Practical Implementation of the Portable Class Library

With the theory part out, let’s see how we can implement a Portable Class Library and use it in multiple frontend projects.

For the sample below, I have used SQL Server 2012 with Company Database and the table used is EmployeeInfo as below:

CREATE TABLE [dbo].[EmployeeInfo](
    [EmpNo] [int] IDENTITY(1,1) NOT NULL,
    [EmpName] [varchar](50) NOT NULL,
    [Salary] [decimal](18, 0) NOT NULL,
    [DeptName] [varchar](50) NOT NULL,
    [Designation] [varchar](50) NOT NULL,
    [EmpNo] ASC


Task 1: Open Visual Studio 2012 and create a Blank solution

Task 2: In the solution, add a new WCF Service, name it as ‘WCF_DataService’. Set the target framework as .NET Framework 4.5. Rename IService1.cs to IService.cs and rename Service1.svc to Service.svc. Add a new ADO.NET Entity Data Model in the project, name it as ‘Company.Edmx’. Complete the Wizard by selecting Company Database and the EmployeeInfo Table. After completing the Wizard, the Entity Diagram will be as below:


Task 3: Add the following method in the IService.cs:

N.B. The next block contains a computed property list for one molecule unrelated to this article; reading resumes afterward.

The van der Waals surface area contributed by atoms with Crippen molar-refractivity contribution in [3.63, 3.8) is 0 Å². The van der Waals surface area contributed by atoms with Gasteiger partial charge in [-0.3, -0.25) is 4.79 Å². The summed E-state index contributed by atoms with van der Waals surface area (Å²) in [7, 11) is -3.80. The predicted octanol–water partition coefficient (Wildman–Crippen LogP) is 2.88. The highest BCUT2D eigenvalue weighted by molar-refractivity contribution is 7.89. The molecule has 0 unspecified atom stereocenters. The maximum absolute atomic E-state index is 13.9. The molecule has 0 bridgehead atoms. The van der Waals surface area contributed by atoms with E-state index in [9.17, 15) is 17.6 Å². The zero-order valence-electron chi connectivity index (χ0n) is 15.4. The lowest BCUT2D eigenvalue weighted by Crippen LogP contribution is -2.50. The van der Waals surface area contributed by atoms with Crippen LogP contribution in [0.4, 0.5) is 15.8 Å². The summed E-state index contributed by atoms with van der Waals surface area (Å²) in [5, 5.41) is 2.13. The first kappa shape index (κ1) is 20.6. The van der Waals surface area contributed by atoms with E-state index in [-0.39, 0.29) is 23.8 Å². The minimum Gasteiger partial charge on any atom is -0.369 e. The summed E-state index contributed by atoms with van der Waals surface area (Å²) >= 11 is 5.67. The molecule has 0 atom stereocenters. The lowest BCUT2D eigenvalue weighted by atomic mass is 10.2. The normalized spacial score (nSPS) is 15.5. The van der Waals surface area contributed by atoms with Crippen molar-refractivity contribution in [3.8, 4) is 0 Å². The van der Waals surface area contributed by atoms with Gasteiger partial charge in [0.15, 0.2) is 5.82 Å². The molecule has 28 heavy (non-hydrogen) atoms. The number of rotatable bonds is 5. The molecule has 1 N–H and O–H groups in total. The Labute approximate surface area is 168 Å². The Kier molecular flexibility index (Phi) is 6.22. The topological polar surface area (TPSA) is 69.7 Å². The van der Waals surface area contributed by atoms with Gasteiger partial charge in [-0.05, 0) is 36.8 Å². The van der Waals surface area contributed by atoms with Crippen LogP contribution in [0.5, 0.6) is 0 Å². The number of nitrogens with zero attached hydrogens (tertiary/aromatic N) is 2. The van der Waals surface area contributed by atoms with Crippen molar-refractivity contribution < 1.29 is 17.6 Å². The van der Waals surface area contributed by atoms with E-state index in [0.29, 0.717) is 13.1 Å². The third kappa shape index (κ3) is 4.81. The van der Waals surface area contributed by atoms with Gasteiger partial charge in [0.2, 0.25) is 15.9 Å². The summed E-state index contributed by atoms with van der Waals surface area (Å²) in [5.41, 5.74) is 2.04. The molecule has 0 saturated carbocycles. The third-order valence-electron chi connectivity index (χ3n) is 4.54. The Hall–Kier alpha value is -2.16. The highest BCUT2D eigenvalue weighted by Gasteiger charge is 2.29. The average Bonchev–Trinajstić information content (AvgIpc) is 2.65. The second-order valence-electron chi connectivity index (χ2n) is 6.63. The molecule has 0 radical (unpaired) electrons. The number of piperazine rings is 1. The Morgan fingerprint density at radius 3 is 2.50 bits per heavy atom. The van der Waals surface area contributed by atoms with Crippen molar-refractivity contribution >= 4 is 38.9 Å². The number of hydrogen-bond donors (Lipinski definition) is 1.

public interface IService
   EmployeeInfo[] GetEmployees();

Implement the above method in the Service class as below:

public class Service : IService
CompanyEntities objContext;
public Service()
    objContext = new CompanyEntities();
public EmployeeInfo[] GetEmployees()
    var Employees = objContext.EmployeeInfoes.ToArray();
    return Employees;


Build the project and test the service.

Task 4: In the solution, add the new Portable class library project :


After clicking the ‘OK’ button, pick the target platforms supported by the library


Task 5: In this project, add the reference of the WCF Service created in the Task 2 to Task 3. In this library add a class file, name it as ‘CServiceAdapter.cs’. This will contain a class which makes an asynchronous call to WCF Service.

using System;

namespace CS_PortableClass_Library
    public interface IServiceAdapter
        void GetEmployees(EventHandler<MyRef.GetEmployeesCompletedEventArgs> callback);
    public class CServiceAdapter : IServiceAdapter
        MyRef.ServiceClient Proxy;

        public CServiceAdapter()
            Proxy = new MyRef.ServiceClient();

        public void GetEmployees(EventHandler<MyRef.GetEmployeesCompletedEventArgs> callback)
            Proxy.GetEmployeesCompleted += callback;

The above class defines proxy of the WCF service and makes an asynchronous call to it.